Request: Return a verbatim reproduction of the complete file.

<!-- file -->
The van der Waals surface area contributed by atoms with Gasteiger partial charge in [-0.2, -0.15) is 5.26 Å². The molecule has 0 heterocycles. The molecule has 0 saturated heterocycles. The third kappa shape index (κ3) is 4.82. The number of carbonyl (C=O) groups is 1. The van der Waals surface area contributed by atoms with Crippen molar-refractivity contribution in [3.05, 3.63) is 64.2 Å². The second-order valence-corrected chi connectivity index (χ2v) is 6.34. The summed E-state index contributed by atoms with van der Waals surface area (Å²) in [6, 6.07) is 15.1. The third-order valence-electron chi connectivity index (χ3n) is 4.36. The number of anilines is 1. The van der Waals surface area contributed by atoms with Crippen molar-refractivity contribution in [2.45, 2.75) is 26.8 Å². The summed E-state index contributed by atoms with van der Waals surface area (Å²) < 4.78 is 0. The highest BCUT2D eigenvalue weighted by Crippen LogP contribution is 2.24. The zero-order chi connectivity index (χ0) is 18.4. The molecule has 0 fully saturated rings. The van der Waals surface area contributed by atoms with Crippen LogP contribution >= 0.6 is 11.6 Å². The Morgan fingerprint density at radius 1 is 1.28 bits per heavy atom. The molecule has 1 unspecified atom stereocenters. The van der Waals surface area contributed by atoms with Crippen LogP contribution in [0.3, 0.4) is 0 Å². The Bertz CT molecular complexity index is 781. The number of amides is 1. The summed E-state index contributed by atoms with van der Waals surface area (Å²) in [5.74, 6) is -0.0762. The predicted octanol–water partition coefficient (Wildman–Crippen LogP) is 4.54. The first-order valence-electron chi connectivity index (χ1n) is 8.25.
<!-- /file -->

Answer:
The van der Waals surface area contributed by atoms with Gasteiger partial charge in [-0.2, -0.15) is 5.26 Å². The molecule has 0 heterocycles. The molecule has 0 saturated heterocycles. The third kappa shape index (κ3) is 4.82. The number of carbonyl (C=O) groups is 1. The van der Waals surface area contributed by atoms with Crippen molar-refractivity contribution in [3.05, 3.63) is 64.2 Å². The second-order valence-corrected chi connectivity index (χ2v) is 6.34. The summed E-state index contributed by atoms with van der Waals surface area (Å²) in [6, 6.07) is 15.1. The third-order valence-electron chi connectivity index (χ3n) is 4.36. The number of anilines is 1. The van der Waals surface area contributed by atoms with Crippen molar-refractivity contribution in [2.45, 2.75) is 26.8 Å². The summed E-state index contributed by atoms with van der Waals surface area (Å²) < 4.78 is 0. The highest BCUT2D eigenvalue weighted by Crippen LogP contribution is 2.24. The zero-order chi connectivity index (χ0) is 18.4. The molecule has 0 fully saturated rings. The van der Waals surface area contributed by atoms with Crippen LogP contribution >= 0.6 is 11.6 Å². The Morgan fingerprint density at radius 1 is 1.28 bits per heavy atom. The molecule has 1 unspecified atom stereocenters. The van der Waals surface area contributed by atoms with Crippen LogP contribution in [0.3, 0.4) is 0 Å². The Bertz CT molecular complexity index is 781. The number of amides is 1. The summed E-state index contributed by atoms with van der Waals surface area (Å²) in [5.74, 6) is -0.0762. The predicted octanol–water partition coefficient (Wildman–Crippen LogP) is 4.54. The first-order valence-electron chi connectivity index (χ1n) is 8.25.